The FRU’s guide to the Rainbow Cup and PRO16

Published Categorised as 2020-21, PRO14, Rainbow Cup

The worst kept secret in rugby is out as the PRO14 has announced that we will be losing two South African sides and gaining four in a new look competition that will begin in April, acting as a ‘taster’ for the upcoming Lions Tour.

The Vodacom Bulls, Emirates Lions, Cell C Sharks and DHL Stormers will be included in a new, one-off competition called the Rainbow Cup beginning at the end of a shortened PRO14 season with the final concluding in June.

2020-21 Season

There will be a big asterix at however wins the final PRO14 campaign. After 16 rounds, the regular season will finish on March 20th with the final taking place on March 27th.

The final will consist of the top two teams in each conference with Munster seemingly with already one foot in it, sitting 12 points ahead of Connacht at the top of Conference B.

For Ulster, it’s a shootout with Leinster to win Conference A with the first fixture between the sides taking place on January 8th at the RDS. With Leinster imperious in the league at the minute having not dropped a point from the seven matches played, it’s hard to see their dominance changing any time soon so would require Ulster needing two wins to stand any sort of a chance of qualifying for the final.

In true PRO14 fashion, we don’t know who Ulster will be playing and on which gameweek, however PRO14 have announced that “the abbreviated fixture list will aim to ensure home and away in-conference matches are completed and each team plays all of its cross-conference matches”.

It seems that the league is intent on getting this season over and done with as quickly as possible in order to incorporate the South African sides. For 9/12 teams whose chances at qualifying for the final are next to non-existent, Champions Cup rugby qualification is the only other thing to play for.

The Rainbow Cup

Sounding like a trophy up for grabs in Mario Kart, The Rainbow Cup launches on April 17th. Teams will be split into two pools of seven with an equal number of representatives from each country in the two groups.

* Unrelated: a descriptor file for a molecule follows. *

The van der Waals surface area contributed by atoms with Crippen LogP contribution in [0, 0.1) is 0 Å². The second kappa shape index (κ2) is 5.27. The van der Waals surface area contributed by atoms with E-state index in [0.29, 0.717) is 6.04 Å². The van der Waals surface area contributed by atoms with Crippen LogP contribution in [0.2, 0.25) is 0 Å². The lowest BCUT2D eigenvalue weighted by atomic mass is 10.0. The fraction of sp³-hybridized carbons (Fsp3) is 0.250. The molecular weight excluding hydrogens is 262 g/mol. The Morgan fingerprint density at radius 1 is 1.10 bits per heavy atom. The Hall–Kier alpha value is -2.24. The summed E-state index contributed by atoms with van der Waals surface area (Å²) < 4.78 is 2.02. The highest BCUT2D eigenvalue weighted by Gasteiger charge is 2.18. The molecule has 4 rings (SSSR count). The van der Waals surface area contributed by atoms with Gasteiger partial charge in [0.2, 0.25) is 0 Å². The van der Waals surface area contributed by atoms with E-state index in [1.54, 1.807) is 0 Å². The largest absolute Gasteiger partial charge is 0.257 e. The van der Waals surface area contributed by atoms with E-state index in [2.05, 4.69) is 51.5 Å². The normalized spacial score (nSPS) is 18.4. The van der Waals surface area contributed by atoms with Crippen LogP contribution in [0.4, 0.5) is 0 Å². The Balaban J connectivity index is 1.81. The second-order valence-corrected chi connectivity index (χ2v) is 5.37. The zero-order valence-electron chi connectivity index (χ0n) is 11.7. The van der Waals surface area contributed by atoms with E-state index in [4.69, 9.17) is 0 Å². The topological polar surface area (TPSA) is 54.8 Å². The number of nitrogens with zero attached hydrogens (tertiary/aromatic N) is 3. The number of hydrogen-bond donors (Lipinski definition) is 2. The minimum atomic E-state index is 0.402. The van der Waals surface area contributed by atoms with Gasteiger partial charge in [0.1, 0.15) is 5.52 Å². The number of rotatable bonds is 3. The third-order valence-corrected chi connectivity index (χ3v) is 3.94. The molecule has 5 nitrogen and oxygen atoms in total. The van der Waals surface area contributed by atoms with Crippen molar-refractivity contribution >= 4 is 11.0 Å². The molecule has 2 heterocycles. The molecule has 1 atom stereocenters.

Unlike the PRO14, teams will only play one match against their pool opponent and none against teams from the other group with the top sides from each group facing off in a final on June 19th.

The league’s statement places a lot of emphasis on the South African sides’ big stars, something which the league dearly lacks due to the unavailability of the Irish, Welsh, Scottish and Italian players during the Six Nations.

While it doesn’t explicitily say in the statement, it looks like this competition is a one off to get the South African sides involved in the build up to the Lions Tour.

The Lions reached three Super Rugby finals in a row from 2016-2018, topping the league in the regular season in 2017. The Bulls are the only South African side to win Super Rugby, winning it on three occasions in 2007 and then back to back 2009-10.

The FRU Reaction

Additional South African sides have been on the cards over the last number of years and nobody can argue that the league needs freshened up and someone to challenge Leinster’s dominance. If the addition of Cheetahs and Southern Kings three years ago was dipping the toe in the South African market, the league has fully committed by jumping in which will hopefully unlock a lot more money.

The remaining rounds of this competition are played during the Six Nations, which will favour the Irish sides and they appear nothing more than a tick box exercise in order to establish which sides qualify for the Champions Cup and which sides qualify for the Challenge Cup. Scarlets, Glasgow Warriors, Edinburgh, Benetton and Zebre were all heavily impacted by the Autumn Nations Cup and this doesn’t look to change as more rounds are shoe-horned into international weekends in an attempt to give the tournament credibility.

This season is struck off for exceptional circumstances but not getting the best players on the pitch for this league due to international rugby is what has held it back since its inception. If this changes then we will see a dramatic improvement in the quality of rugby from all sides and the South African sides will be a good addition.

With the league spread over six countries, I think this is a very ambitious plan to enact with the current COVID situation. South Africa are currently dealing with a mutated virus and a second wave as they account for more than 60% of daily new cases in sub-Saharan Africa according to the BBC. A lot can happen between now and April but with a travel ban in place from England to South Africa, there is a chance that there will be a few more twists and turns before this tournament starts.

Looking to beyond this season, The Cheetahs were competitive at home losing just six games in their three seasons in the league but I think the new teams will be able to go one step further and be competitive away from home. However my main worry is that the PRO14 will go down the same route as Super Rugby – continually adding more sides and producing a convoluted tournament structure that turns a lot of people away from the league.

Leave a comment

Your email address will not be published. Required fields are marked *

This site uses Akismet to reduce spam. Learn how your comment data is processed.